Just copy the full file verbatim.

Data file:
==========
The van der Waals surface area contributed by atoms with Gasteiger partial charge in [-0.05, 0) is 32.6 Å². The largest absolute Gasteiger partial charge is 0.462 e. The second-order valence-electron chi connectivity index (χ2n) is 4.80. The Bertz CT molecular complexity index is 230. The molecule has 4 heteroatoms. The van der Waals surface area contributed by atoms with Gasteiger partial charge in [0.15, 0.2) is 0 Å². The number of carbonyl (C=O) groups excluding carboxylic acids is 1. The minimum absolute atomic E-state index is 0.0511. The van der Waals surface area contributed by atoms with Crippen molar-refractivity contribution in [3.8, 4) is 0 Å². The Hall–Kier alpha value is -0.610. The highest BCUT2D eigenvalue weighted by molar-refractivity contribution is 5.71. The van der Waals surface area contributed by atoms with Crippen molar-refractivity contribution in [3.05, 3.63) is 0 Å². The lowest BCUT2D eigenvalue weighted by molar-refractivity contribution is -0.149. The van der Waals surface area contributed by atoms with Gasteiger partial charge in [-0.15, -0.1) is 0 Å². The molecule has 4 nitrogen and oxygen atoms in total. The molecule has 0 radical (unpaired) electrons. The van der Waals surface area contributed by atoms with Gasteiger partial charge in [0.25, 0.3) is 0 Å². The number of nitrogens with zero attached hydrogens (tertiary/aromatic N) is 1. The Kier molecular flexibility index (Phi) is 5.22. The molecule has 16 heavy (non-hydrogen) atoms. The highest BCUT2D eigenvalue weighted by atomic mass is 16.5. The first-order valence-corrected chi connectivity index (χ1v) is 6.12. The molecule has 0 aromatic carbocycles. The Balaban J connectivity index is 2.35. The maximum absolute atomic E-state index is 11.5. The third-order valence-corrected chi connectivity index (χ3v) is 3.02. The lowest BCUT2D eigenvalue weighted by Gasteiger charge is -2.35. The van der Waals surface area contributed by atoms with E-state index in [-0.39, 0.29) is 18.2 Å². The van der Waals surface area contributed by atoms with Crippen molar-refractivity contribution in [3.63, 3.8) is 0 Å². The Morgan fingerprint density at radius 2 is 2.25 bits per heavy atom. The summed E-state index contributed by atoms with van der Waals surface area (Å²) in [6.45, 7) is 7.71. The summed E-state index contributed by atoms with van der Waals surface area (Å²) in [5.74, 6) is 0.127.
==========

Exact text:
The van der Waals surface area contributed by atoms with Gasteiger partial charge in [-0.05, 0) is 32.6 Å². The largest absolute Gasteiger partial charge is 0.462 e. The second-order valence-electron chi connectivity index (χ2n) is 4.80. The Bertz CT molecular complexity index is 230. The molecule has 4 heteroatoms. The van der Waals surface area contributed by atoms with Gasteiger partial charge in [0.15, 0.2) is 0 Å². The number of carbonyl (C=O) groups excluding carboxylic acids is 1. The minimum absolute atomic E-state index is 0.0511. The van der Waals surface area contributed by atoms with Crippen molar-refractivity contribution in [3.8, 4) is 0 Å². The Hall–Kier alpha value is -0.610. The highest BCUT2D eigenvalue weighted by molar-refractivity contribution is 5.71. The van der Waals surface area contributed by atoms with Crippen molar-refractivity contribution in [3.05, 3.63) is 0 Å². The lowest BCUT2D eigenvalue weighted by molar-refractivity contribution is -0.149. The van der Waals surface area contributed by atoms with Gasteiger partial charge in [-0.15, -0.1) is 0 Å². The molecule has 4 nitrogen and oxygen atoms in total. The molecule has 0 radical (unpaired) electrons. The van der Waals surface area contributed by atoms with Gasteiger partial charge in [0.25, 0.3) is 0 Å². The number of nitrogens with zero attached hydrogens (tertiary/aromatic N) is 1. The Kier molecular flexibility index (Phi) is 5.22. The molecule has 16 heavy (non-hydrogen) atoms. The highest BCUT2D eigenvalue weighted by atomic mass is 16.5. The first-order valence-corrected chi connectivity index (χ1v) is 6.12. The molecule has 0 aromatic carbocycles. The Balaban J connectivity index is 2.35. The maximum absolute atomic E-state index is 11.5. The third-order valence-corrected chi connectivity index (χ3v) is 3.02. The lowest BCUT2D eigenvalue weighted by Gasteiger charge is -2.35. The van der Waals surface area contributed by atoms with E-state index in [-0.39, 0.29) is 18.2 Å². The van der Waals surface area contributed by atoms with Crippen molar-refractivity contribution in [3.63, 3.8) is 0 Å². The Morgan fingerprint density at radius 2 is 2.25 bits per heavy atom. The summed E-state index contributed by atoms with van der Waals surface area (Å²) in [6.45, 7) is 7.71. The summed E-state index contributed by atoms with van der Waals surface area (Å²) in [5.74, 6) is 0.127.